Note to Reporters: A brief video of the CSU research on levees is available on YouTube at http://youtu.be/5ueSxhP8xJs. Downloadable, broadcast-quality video, including B-Roll, and audio are available with the news release at http://www.news.colostate.edu/Video. Photos are available with the news release at http://www.news.colostate.edu/.
Colorado State University’s Civil and Environmental Engineering department has unique expertise that is assisting the U.S. Army Corps of Engineers with assessing and protecting levees from New Orleans to Jacksonville, Fla.
This summer, the U.S. Army Corps of Engineers in New Orleans accepted applications from companies interested in using engineered erosion-control products to reinforce levees in the wake of Hurricane Katrina. As part of the application process, the Army Corps required any interested companies to seek independent testing of their products at Colorado State.
“The Army Corps of Engineers specified that these companies must use CSU’s wave overtopping facility, which is the largest in the world and the only one in the United States,” said Chris Thornton, director of the university’s Engineering Research Center. “We have assembled the team and have the experience, from working with the Army Corps previously, to test these engineered products, which are designed to protect earthen levees from erosion.”
In 2009, the Army Corps hired Thornton to design and build a levee wave overtopping test facility at CSU that is capable of simulating the enormous waves that likely contributed to Hurricane Katrina’s devastating toll on New Orleans in 2005.
From that project, CSU helped generate preliminary guidelines and methodologies for determining the forces exerted on levees during extreme storm conditions that can be applied to all levee systems, not just the New Orleans area, said Thornton, who is also an associate professor of civil engineering.
Thornton said the project taught him and his team of engineers and students a lot about the importance of failure mechanisms, the importance of engineered products and the effect of vegetation quality on protecting against erosion. Not just any vegetation will work, which is why CSU grows plants native to Gulf Coast areas before testing them in the wave overtopping machine.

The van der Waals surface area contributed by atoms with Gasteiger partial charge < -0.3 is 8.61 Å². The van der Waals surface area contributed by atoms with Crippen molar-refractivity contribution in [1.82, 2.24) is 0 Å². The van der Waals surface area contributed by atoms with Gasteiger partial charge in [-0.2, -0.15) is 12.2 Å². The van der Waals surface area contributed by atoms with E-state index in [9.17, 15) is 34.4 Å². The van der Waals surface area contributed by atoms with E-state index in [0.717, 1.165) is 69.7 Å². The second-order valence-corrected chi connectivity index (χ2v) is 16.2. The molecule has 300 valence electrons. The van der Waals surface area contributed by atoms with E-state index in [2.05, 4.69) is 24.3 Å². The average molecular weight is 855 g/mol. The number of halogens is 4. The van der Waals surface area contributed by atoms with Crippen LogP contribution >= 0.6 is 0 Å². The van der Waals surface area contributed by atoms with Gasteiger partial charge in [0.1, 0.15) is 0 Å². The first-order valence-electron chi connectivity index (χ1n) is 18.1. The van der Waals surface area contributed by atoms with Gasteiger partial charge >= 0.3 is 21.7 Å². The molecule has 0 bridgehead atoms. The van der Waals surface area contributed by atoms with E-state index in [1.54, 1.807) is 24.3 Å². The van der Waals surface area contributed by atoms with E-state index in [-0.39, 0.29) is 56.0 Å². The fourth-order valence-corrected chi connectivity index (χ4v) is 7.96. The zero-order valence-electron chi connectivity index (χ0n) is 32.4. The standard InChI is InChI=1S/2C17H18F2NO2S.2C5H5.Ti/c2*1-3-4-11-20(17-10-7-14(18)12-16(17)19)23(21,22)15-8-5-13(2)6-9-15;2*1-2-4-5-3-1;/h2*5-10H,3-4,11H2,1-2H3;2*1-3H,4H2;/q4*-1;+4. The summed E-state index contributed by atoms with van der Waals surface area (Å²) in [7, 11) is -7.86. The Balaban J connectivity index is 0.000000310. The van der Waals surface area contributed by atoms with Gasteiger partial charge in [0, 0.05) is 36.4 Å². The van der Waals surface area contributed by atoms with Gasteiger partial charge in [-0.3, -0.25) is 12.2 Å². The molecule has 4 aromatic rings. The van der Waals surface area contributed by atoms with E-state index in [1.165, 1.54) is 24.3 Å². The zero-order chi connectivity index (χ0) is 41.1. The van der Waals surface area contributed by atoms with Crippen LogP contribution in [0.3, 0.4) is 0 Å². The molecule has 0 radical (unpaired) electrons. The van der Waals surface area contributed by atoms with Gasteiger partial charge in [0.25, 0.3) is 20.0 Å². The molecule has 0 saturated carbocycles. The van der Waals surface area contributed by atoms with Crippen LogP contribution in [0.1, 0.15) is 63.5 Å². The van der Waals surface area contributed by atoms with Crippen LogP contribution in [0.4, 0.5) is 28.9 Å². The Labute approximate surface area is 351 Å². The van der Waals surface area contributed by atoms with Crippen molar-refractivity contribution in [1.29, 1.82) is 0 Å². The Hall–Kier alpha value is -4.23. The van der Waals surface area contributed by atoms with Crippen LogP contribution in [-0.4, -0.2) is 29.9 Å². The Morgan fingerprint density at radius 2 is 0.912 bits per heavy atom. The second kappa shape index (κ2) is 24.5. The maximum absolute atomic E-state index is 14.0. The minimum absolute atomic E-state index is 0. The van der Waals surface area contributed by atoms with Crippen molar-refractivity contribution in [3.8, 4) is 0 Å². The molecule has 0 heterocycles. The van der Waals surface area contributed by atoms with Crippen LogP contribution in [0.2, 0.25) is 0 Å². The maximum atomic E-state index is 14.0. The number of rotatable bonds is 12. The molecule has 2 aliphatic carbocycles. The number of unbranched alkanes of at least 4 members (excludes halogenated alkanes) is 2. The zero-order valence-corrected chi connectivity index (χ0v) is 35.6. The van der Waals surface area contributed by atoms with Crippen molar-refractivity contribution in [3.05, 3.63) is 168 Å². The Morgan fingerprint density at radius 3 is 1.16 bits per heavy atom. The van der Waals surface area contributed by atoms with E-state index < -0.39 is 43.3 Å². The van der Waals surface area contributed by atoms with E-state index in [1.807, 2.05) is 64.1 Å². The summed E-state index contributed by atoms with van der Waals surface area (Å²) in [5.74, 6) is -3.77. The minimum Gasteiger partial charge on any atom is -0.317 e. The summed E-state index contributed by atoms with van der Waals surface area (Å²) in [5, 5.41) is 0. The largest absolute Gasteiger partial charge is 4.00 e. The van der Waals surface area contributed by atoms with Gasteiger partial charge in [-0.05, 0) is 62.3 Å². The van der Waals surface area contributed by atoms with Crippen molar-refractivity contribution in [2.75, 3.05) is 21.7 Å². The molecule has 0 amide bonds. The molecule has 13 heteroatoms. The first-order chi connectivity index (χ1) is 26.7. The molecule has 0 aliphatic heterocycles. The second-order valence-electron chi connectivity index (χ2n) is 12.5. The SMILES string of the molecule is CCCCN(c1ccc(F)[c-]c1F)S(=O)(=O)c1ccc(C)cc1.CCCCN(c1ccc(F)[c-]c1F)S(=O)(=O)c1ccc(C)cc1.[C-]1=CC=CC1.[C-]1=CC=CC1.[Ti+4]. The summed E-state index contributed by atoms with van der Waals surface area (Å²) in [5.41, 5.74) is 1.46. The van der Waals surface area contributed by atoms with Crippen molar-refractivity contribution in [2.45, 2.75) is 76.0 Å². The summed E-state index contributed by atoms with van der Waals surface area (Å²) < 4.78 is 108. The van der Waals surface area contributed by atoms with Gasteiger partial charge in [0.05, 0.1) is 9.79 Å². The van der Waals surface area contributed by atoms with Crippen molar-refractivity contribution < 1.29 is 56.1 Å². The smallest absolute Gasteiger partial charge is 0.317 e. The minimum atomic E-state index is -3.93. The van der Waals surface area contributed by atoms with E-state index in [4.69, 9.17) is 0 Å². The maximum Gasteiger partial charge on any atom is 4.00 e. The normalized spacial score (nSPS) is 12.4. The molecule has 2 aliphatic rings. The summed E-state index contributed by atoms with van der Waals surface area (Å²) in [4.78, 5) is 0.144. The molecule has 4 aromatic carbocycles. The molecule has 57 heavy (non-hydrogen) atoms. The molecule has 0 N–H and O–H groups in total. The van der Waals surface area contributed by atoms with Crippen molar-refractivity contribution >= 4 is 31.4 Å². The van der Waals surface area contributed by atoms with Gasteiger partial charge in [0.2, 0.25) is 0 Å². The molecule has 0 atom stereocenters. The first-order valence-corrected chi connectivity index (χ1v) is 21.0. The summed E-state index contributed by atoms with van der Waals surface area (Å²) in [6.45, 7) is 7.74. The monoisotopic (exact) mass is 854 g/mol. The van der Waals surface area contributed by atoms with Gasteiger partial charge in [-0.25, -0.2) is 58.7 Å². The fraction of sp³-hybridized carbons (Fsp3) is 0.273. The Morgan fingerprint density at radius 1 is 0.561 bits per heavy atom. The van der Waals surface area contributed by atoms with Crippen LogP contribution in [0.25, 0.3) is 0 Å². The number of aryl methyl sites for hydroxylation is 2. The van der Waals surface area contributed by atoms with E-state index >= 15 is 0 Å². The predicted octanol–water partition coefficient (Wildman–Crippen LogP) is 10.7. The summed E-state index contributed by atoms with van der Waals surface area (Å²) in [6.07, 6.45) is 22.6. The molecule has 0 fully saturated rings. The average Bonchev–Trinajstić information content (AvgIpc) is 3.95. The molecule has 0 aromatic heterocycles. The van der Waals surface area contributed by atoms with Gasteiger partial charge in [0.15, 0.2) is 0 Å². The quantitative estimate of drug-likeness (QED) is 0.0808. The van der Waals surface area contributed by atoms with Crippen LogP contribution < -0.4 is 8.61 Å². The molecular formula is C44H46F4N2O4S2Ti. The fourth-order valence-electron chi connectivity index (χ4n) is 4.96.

These engineered products, called Turf Reinforcement Mats, are designed to supplement a vegetated system and provide significant increases in the level of performance against severe hydraulic forces.
“We want to protect the soil – our goal is to stop erosion and lock everything together so it’s protected from the hydraulic loading of hurricane-strength storms,” Thornton said.
Once the vegetation has grown and is rooted, CSU scientists subject it to multiple tests simulating hurricane-strength waves at the overtopping facility. The specially designed overtopping simulator and control mechanism, about 28-feet-tall by 7-feet-wide, is operated by a computer system that replicates waves larger than the roughly six-foot waves that hit New Orleans during Katrina. Water is sent into 40-foot-long, six-foot-wide “trays” filled with vegetation, and in some cases engineered products, from a particular region. The trays are placed in the facility to replicate the specific levee geometry.
Jacksonville, for example, has sandier soil than New Orleans, so CSU is working with a plant expert, Jeff Beasley at Louisiana State University and Steve Hughes, a coastal engineer and senior research scientist at CSU, to ensure the experiments incorporate the proper locally grown plants and expected storm conditions, Thornton said. The project with Jacksonville is likely to start this all after the vegetation has rooted.
Levees and their supporting infrastructure are susceptible to erosion and, as a result, potential catastrophic breaching with intense hurricanes and the associated storm surge. Scientists and engineers generally agree that there is a need for more information about how levees can be designed to resist wave overtopping and prevent levee failure and widespread flooding.
“A tremendous amount of work has been done across the academic, engineering and manufacturing communities to develop engineered systems that resist the force of flowing water,” Thornton said. “Our job will be to collect state-of-the-art data that will enable us to develop a method that includes the forces generated on levees during wave overtopping so this more accurate guidance can be incorporated into current design methodologies.
“I expect the results of this program to spark innovation and advancement in the engineering community and the erosion control industry.”
About the Engineering Research Center
For the past 63 years, faculty at the Engineering Research Center at Colorado State have used applied research solving site-specific problems for projects located around the world. The lab works with such clients as the Colorado Department of Transportation, the U.S. Bureau of Reclamation, the Federal Highway Administration, the U.S. Army Corps of Engineers, local and national consultants, and organizations throughout the country on performance testing, hydraulic structure modeling and sediment and river modeling. The laboratory is an international leader in conducting model studies and training future engineers in the fields of hydraulics and river mechanics. Colorado State scientists are known for their experience in performing hydraulic studies such as dam overtopping analysis, spillway studies, dam foundation erosion research and erosion control performance testing.